I had bad grades my first two years of high-school but I had a few family members recommend that I enter a community college first (as you recommended in your post) because, apparently (I didn't know this), after you earn a certain amount of credits at a community college (don't know what that number is . . . it may even vary for different universities for all I know) universities won't even look at your high-school transcript when you apply.

 

I could never be a model . . . my face is covered in acne that simply refuses to clear up for starters (and when I say that that's just for starters I literally mean it's just for starters). Some of my family members have rosacea (did I spell that correctly? I'm not sure) and they say that they think I do as well.

Quote:
Originally Posted by wuwhere View Post
 

BTW, Double-A, have you found this? http://talk.collegeconfidential.com/purdue-university-west-lafayette/1170416-anyone-familiar-purdue-acoustical-engineering-program.html

 

Just my 2 cents, not being condescending, just a reality check. If you graduate from a foreign country and then look for a job in the USA, you would be at a disadvantage. Particularly in engineering. Technology in the USA progresses so rapidly that you can get behind fairly quickly, e.g. software and hardware test equipment. In the USA, internet access and bandwidth is like here all the time, 24/7. Lifestyle, food, environment, etc... just very different and its not exactly a vacation, you would live there and learn how to live there.

Don't sweat it, thanks for the heads-up.

 

EDIT: @wuwhere: I would eventually enter a graduate program to continue my engineering education but I just thought that after receiving my bachelors degree I should postpone that plan, get an entry-level job as an acoustical engineer making a steady income,take a break from the stress of attending college, pay off any debts I've amassed so that I can start fresh with a blank page etc. before I go back. Also, I may want to get a business degree (I'm not sure) before I continue my engineering education.


Edited by Double-A - 9/9/13 at 2:29pm
post #22 of 39

How about Canada? You aren't that far from home (relatively speaking) - School here is a touch cheaper than the US  even when you consider international tuition.

post #23 of 39
Quote:
Originally Posted by sdpenha View Post
 

How about Canada? You aren't that far from home (relatively speaking) - School here is a touch cheaper than the US  even when you consider international tuition.

 

Can he work an off-campus, (near)full-time job to pay for tuition, on the student visa?

post #24 of 39
Thread Starter 

Guys, just to be clear, I'm no longer considering going to school in a different country. Several people that have posted in this thread have stated that, while k-12 education sucks, college education does not suck here in the United States. Also, I feel that what wuwhere said in post 20 is probably right.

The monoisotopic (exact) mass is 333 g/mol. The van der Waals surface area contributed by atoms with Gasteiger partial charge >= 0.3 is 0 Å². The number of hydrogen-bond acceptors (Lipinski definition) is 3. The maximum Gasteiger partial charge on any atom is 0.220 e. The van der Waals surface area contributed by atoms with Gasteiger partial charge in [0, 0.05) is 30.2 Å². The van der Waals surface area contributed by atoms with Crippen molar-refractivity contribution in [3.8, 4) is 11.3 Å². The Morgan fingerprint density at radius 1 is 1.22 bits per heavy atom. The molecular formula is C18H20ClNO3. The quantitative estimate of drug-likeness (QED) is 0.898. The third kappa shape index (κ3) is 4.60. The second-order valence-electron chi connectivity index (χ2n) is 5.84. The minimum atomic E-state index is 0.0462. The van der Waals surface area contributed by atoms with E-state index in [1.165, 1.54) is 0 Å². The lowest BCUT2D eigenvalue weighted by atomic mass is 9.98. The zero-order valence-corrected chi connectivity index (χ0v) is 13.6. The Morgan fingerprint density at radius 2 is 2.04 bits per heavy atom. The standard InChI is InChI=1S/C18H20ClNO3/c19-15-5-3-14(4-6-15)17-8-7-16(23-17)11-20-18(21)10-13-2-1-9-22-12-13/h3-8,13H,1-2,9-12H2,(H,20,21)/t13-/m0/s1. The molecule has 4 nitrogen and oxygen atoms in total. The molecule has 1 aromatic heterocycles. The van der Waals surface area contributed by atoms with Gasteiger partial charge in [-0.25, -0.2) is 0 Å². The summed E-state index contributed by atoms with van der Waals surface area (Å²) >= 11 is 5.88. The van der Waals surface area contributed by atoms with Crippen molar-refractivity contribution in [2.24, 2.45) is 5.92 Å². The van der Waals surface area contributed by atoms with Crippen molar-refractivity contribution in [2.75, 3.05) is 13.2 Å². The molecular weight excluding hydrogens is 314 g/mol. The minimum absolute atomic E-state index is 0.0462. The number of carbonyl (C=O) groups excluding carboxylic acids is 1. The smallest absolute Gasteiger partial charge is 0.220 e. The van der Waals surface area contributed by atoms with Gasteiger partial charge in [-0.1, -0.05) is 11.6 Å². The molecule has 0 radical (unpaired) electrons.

Edited by Double-A - 9/9/13 at 2:27pm
post #25 of 39
Quote:
Originally Posted by Double-A View Post
 

Guys, just to be clear, I'm no longer considering going to school in a different country. Several people that have posted in this thread have stated that, while k-12 education sucks, college education does not suck here in the United States. Also, wuwhere said that "If you graduate from a foreign country and then look for a job in the USA, you would be at a disadvantage. Particularly in engineering. Technology in the USA progresses so rapidly that you can get behind fairly quickly . . ." He or she is probably right . . . I didn't think of that before I started this thread.

 

Purdue is a good place to go if you are aiming for Acoustical Engineering. I graduated from Purdue majoring in Mechanical Engineering. One of my friend who used to be a head fier is in the ME department for the acoustic noise control graduate program.

 

I was very interested in this program and wanted to do it as a minor, however it was only available as a concentration for my major. Since it was going to affect my original area of concentration, I could only pass it up.

post #26 of 39
Thread Starter 

Update: Purdue is at the top of my list of universities to possibly apply for as of right now with the University of Hartford in second place. However, if I were to find a university in either Washington state or Arizona that had an acoustical engineering program accredited by ABET said university would replace Purdue University as the top university on my list of universities to possibly apply for. I say this because I have family in both Washington and Arizona and I don't have any family in Indiana.


Edited by Double-A - 9/8/13 at 5:37pm
post #27 of 39
As long as your family's nice and reliable about letting you stay for informal rent (ie, chip in for utilities, food, etc), go for those options. I have a lot of extended family but contrary to what people think of big families, I'd sooner eat my gun than have anything to do with almost all of them. I arranged my great-aunt's funeral last July (after sacrificing months of my dissertation-writing man-hours caring for her since last year), and hours after they all showed up, I very nearly tore all my hair out.